TAMPA — The "man cave" in the garage of Todd Hudson's Saskatchewan ranch is basically a shrine to Lightning rookie forward Brayden Point.
The Hudsons were Point's host family the four years he played for the Western Hockey League's Moose Jaw Warriors. Decorating Hudson's cedar-covered cave are two framed Point jerseys between those of former Warriors greats Theo Fleury, the retired NHL wing, and Morgan Rielly, the Leafs' top-pair defenseman.
It's fitting. Like the 5-foot-6 Fleury, Point, at 5-11, has felt the "too small" label. The Lightning actually went to scout Rielly at Moose Jaw in five seasons ago when they first saw his teammate Point. Then a slight center fresh out of midget hockey, Point shined in the playoffs, starting his path to becoming a regular in the Lightning lineup.
"He's just proved to everyone around him and all his teammates that he belongs where he is now," Hudson said. "I'm not surprised."
Many were stunned when Point, 20, made the Lightning out of training camp. He became the only first-year pro with AHL eligibility to start the season in Tampa Bay since general manager Steve Yzerman took over in 2010. Some assumed Point would get sent back to the AHL when wing Ryan Callahan returned from hip surgery in early November.
But here he is, a fixture in the Lightning top-six and power play, with seven points in his first 20 NHL games heading into tonight's game with the Flyers at Amalie Arena.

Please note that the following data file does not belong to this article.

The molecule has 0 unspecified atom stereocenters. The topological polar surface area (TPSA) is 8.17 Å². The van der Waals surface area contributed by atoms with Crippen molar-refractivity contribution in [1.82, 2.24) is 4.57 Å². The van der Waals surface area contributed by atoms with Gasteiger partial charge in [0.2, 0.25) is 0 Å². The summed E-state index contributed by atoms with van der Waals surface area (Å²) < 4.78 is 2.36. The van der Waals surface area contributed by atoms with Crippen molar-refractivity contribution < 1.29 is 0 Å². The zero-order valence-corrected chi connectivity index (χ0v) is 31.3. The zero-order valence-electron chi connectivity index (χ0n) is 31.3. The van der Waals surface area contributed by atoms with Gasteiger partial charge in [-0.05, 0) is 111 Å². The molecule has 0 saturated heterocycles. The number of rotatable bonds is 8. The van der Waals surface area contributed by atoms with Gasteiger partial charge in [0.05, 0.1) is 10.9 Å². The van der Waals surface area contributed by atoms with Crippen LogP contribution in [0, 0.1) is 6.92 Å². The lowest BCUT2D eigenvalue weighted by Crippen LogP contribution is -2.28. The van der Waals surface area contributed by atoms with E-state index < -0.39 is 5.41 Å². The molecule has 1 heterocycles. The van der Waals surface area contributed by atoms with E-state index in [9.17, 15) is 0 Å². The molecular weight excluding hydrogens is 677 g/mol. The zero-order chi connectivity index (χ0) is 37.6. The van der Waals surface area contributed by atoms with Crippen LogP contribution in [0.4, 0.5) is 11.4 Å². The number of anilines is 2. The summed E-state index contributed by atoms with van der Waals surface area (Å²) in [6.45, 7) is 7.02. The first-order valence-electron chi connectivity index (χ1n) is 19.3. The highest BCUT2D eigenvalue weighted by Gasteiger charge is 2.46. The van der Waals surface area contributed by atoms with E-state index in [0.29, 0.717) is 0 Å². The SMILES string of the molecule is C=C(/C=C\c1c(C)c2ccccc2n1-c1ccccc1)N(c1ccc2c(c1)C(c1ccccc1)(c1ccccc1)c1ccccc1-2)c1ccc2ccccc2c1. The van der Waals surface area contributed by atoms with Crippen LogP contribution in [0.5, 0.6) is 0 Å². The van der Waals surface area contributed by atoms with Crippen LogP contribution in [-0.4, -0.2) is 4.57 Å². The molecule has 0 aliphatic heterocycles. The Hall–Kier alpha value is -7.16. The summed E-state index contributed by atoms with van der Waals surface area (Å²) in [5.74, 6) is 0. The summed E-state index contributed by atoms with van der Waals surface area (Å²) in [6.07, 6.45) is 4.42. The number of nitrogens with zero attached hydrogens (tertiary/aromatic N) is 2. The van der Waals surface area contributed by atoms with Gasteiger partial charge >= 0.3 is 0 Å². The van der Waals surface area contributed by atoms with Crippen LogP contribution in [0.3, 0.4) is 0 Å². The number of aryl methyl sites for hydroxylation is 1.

Yzerman recently informed Point he could look for a place to live in Tampa and move out of the downtown hotel he's stayed at since September training camp. Point is here to stay.
"He put us on notice," coach Jon Cooper said. "He's not here to go to the American League. If he could make this hockey team, he was going to do it. He never gave us a reason to send him down."
Point grew up in Calgary. Living on the Hudson ranch with 20,000 feeder cattle and 1,000 cows was a huge change. Point pitched in, sweeping the garage, shoveling feed, collecting firewood.
On spring Sundays, he joined Hudson and a few others hunting, mostly for gophers.
Todd recalls the first time he saw Point, when Point joined Moose Jaw for the 2011-12 playoffs.
"The day he showed up, he was 125 pounds, he was in the dressing room and the captain of the Warriors was Kendall McFaull. He's looking at this young kid like, 'What are you doing here?' McFaull thought he was a brother of someone who was playing, was going to kick him out."
Point proved he belonged. He tied for the team lead with seven goals, 10 points in 14 games. "It was like, 'Wow,' " Hudson said. "Is this kid for real?"
It was Rielly who unintentionally put Point on the Lightning's radar. Yzerman and Lightning director of amateur scouting Al Murray went to scout Rielly, who would go No. 5 overall to Toronto in the 2012 NHL draft. Tampa Bay kept its eyes on Point, trading up a spot in the third round of the 2014 NHL draft to snag him.
"There's not many times where he's not the hardest working player, not many times where he's not the smartest player, and that's with and without the puck," Murray said.